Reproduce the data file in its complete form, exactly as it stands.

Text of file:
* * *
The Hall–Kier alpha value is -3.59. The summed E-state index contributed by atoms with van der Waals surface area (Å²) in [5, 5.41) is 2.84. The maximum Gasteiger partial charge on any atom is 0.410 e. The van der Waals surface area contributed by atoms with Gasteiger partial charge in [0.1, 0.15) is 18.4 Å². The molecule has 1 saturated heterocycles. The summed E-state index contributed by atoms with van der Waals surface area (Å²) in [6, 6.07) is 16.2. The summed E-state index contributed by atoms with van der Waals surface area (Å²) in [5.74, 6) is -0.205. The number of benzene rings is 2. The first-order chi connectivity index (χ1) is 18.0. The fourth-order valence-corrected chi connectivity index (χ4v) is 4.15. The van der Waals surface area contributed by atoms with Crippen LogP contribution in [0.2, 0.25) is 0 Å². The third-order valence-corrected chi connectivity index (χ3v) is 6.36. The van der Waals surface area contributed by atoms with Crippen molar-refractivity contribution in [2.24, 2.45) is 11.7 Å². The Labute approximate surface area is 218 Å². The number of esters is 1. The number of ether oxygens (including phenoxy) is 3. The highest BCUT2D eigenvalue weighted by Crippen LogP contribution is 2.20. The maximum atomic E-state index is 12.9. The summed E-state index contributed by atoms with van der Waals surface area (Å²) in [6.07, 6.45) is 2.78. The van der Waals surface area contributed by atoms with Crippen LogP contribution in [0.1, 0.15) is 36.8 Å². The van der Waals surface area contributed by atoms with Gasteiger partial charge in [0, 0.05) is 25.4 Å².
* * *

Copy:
The Hall–Kier alpha value is -3.59. The summed E-state index contributed by atoms with van der Waals surface area (Å²) in [5, 5.41) is 2.84. The maximum Gasteiger partial charge on any atom is 0.410 e. The van der Waals surface area contributed by atoms with Gasteiger partial charge in [0.1, 0.15) is 18.4 Å². The molecule has 1 saturated heterocycles. The summed E-state index contributed by atoms with van der Waals surface area (Å²) in [6, 6.07) is 16.2. The summed E-state index contributed by atoms with van der Waals surface area (Å²) in [5.74, 6) is -0.205. The number of benzene rings is 2. The first-order chi connectivity index (χ1) is 18.0. The fourth-order valence-corrected chi connectivity index (χ4v) is 4.15. The van der Waals surface area contributed by atoms with Crippen LogP contribution in [0.2, 0.25) is 0 Å². The third-order valence-corrected chi connectivity index (χ3v) is 6.36. The van der Waals surface area contributed by atoms with Crippen molar-refractivity contribution in [2.24, 2.45) is 11.7 Å². The Labute approximate surface area is 218 Å². The number of esters is 1. The number of ether oxygens (including phenoxy) is 3. The highest BCUT2D eigenvalue weighted by Crippen LogP contribution is 2.20. The maximum atomic E-state index is 12.9. The summed E-state index contributed by atoms with van der Waals surface area (Å²) in [6.07, 6.45) is 2.78. The van der Waals surface area contributed by atoms with Crippen LogP contribution in [0.1, 0.15) is 36.8 Å². The van der Waals surface area contributed by atoms with Gasteiger partial charge in [0, 0.05) is 25.4 Å².